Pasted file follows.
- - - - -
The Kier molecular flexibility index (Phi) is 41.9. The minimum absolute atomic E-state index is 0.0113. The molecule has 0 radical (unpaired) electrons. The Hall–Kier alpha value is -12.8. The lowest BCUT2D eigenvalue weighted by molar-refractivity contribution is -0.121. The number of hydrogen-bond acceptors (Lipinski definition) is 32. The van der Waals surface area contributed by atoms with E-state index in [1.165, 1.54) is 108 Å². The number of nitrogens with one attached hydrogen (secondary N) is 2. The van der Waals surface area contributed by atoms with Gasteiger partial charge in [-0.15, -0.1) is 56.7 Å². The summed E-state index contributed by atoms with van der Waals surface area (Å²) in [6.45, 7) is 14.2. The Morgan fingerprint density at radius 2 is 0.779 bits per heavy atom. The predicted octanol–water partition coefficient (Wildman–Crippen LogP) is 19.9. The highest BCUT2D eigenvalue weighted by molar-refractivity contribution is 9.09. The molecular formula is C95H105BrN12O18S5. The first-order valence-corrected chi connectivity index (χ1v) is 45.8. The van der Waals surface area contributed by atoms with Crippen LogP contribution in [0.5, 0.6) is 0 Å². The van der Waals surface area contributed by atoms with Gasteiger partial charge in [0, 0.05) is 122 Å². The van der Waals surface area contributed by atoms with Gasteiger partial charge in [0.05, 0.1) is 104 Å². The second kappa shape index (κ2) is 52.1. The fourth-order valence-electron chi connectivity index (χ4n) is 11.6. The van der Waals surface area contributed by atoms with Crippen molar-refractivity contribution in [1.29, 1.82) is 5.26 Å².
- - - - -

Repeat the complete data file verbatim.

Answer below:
The Kier molecular flexibility index (Phi) is 41.9. The minimum absolute atomic E-state index is 0.0113. The molecule has 0 radical (unpaired) electrons. The Hall–Kier alpha value is -12.8. The lowest BCUT2D eigenvalue weighted by molar-refractivity contribution is -0.121. The number of hydrogen-bond acceptors (Lipinski definition) is 32. The van der Waals surface area contributed by atoms with E-state index in [1.165, 1.54) is 108 Å². The number of nitrogens with one attached hydrogen (secondary N) is 2. The van der Waals surface area contributed by atoms with Gasteiger partial charge in [-0.15, -0.1) is 56.7 Å². The summed E-state index contributed by atoms with van der Waals surface area (Å²) in [6.45, 7) is 14.2. The Morgan fingerprint density at radius 2 is 0.779 bits per heavy atom. The predicted octanol–water partition coefficient (Wildman–Crippen LogP) is 19.9. The highest BCUT2D eigenvalue weighted by molar-refractivity contribution is 9.09. The molecular formula is C95H105BrN12O18S5. The first-order valence-corrected chi connectivity index (χ1v) is 45.8. The van der Waals surface area contributed by atoms with Crippen LogP contribution in [0.5, 0.6) is 0 Å². The van der Waals surface area contributed by atoms with Gasteiger partial charge in [0, 0.05) is 122 Å². The van der Waals surface area contributed by atoms with Gasteiger partial charge in [0.05, 0.1) is 104 Å². The second kappa shape index (κ2) is 52.1. The fourth-order valence-electron chi connectivity index (χ4n) is 11.6. The van der Waals surface area contributed by atoms with Crippen molar-refractivity contribution in [1.29, 1.82) is 5.26 Å².